When it comes investing, very few of us think about “defense” as much as we think about the “offense”. It’s easy to want to put money into something when the value of it goes up and up, but we never think about how it could come back down (and fast!). Sound familiar? Anyone with a mortgage knows this scenario all too well.
So as the major indexes begin to perk up, it’s natural to wonder:
• What will the next big economic bubble will be?
More importantly, how can I avoid the next big bubble and not become a victim? There are a lot of interesting theories and opinions out there. The following are a few recent ones I’ve collected.
What Happened to Our Economy? Read “Aftershock”:
One of my favorite reads this summer was the book about economic bubbles called “Aftershock: Protect Yourself and Profit in the Next Global Financial Meltdown” by David Wiedemer, Robert A. Wiedemer and Cindy S. Spitzer. “Aftershock” is a very thorough and technical examination of the events and trends that lead to the Great Recession, and where they will take us to next. Click here to read my review of “Aftershock”.
• The “Real Estate” bubble – Home prices increased disproportionally to income
• The “Stock Market” bubble – Stock prices rose at unsustainable rates when compared to the rate of GDP growth
• The “Private Debt” bubble – Loans on homes and private equity went into default
• The “Discretionary Spending” bubble – As credit dried up, people spent less
Unfortunately, the trouble doesn’t end there. “Aftershock” makes some very alarming predictions about the future and the next two bubbles to come:
• The “Dollar” bubble – With confidence shaken, investments from other countries in US debt will fall. The Fed will have no choice but to print more money which will cause inflation to rise.
• The “Government Debt” bubble – Eventually the government will run out of money to support all the programs it currently sponsors, leading to massive disruptions across all industries.
Bear in mind that “Aftershock” was written in 2009 (it has since been revised in 2011). Unfortunately, the recent events this summer with the debt ceiling debates, European crisis, and bond market predictions provide haunting evidence to support some of the theories presented in this book. Definitely worth the read!
What sparked this post was a recent article I read on MSN entitled “What’s the Next Bubble?” These were the predictions presented in the article:
• Commercial real estate – Unemployment and lack of financing will draw down demand for commercial properties.
• Athlete incomes – If consumers change their discretionary spending habits, athletes may find themselves with less lucrative endorsement offers.
• College salaries, tuitions and student loans – The combination of higher professor pay, less student enrollment, and fewer federal loans could cause the entire system to implode.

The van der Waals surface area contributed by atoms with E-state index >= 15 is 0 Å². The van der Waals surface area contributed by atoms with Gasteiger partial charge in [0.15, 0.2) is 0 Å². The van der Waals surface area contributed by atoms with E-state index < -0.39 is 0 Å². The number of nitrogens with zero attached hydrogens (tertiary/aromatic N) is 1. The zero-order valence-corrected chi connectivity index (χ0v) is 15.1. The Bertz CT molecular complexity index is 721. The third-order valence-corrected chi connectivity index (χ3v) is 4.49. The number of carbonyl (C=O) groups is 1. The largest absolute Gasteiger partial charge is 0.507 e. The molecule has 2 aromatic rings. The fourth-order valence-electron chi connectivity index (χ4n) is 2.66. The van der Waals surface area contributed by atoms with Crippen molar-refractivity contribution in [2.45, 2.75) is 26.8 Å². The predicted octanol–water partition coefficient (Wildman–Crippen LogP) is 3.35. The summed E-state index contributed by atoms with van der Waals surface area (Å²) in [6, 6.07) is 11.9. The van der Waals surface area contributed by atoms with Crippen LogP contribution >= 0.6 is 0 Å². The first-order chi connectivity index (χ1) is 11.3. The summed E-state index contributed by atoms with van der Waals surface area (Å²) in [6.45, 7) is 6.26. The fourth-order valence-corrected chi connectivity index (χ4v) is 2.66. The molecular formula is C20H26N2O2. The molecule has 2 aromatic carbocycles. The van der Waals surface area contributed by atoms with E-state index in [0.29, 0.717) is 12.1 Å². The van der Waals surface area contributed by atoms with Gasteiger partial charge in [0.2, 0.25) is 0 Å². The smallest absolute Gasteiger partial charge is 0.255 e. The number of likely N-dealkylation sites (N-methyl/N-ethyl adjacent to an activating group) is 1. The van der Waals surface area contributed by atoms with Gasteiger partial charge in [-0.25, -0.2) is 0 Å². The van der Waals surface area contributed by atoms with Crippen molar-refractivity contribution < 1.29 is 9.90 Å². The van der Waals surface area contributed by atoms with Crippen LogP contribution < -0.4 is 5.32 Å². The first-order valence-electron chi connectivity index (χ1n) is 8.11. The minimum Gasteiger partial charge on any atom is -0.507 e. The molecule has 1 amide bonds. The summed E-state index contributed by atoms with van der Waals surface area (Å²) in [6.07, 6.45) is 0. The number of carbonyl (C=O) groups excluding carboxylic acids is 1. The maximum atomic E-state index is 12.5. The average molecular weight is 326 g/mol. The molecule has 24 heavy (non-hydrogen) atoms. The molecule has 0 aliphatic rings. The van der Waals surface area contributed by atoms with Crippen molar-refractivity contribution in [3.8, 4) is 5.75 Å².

• Gold – Based on the current high prices, many people predict this asset is already in a bubble
• U.S. Treasuries – If the economy does recover, investments in this asset will drop off rapidly as people return to equities
• Health care costs – If the costs continue to rise, they will simply be too high for anyone to pay
There are at least two of these bubbles I feel will spiral out of control.
How high can these go before no one can afford them anymore? At my work, the costs we pay to the insurance company have risen exponentially over the years. At my wife’s employer, the contribution that the employees are required to pay for their healthcare coverage almost matches some of the lower-paid employee’s take-home pay; netting them almost nothing.
Putting aside the debate about whether it is better to have government-sponsored healthcare vs. private healthcare, how can we ask employees to chose between a paycheck or health insurance? What will the insurance companies do when no one can afford their prices any longer?
Since I’ve graduated college, the price for one semester of tuition has doubled. And that doesn’t even include room and board! I’ve also read many articles that predict that by the time my children are old enough to go to college, the prices will have more than doubled again.
The topic of student loans and the mountain of debt that people are taking on is increasingly rising. The tough thing about this form of debt is that, unlike a house, you can’t simply walk away from your student loan debt. It will follow you for life or until you file for bankruptcy. Questions are now starting to arise about whether it is even worth it to go to college anymore.
Combine these two observations with the fact that the median income in America has been little unchanged over the past twenty years and WE HAVE A PROBLEM! Like housing, how can Americans afford to pay to go to college if the jobs they plan on getting will NOT support the debt payments they will eventually be making?
There are a number of possible outcomes:
• The bubble pops and the price of college becomes reasonable again
• The price of college continues to rise to the point where Americans travel to other lower-cost countries to seek a degree
• Americans eventually stop going to college (because they can’t afford it anymore), and the white-collar jobs are all outsourced to other countries.
Remember to Use Income as Your Barometer:
Although no one can fully predict what the next bubble will be, it always seems that in retrospect the most tall-tale sign of a bubble is this:
• Is the price of the bubble item moving in parallel with our National income?
Plain and simple, if the price of an item goes too high, we won’t be able to afford it and we’ll eventually be forced to stop buying it.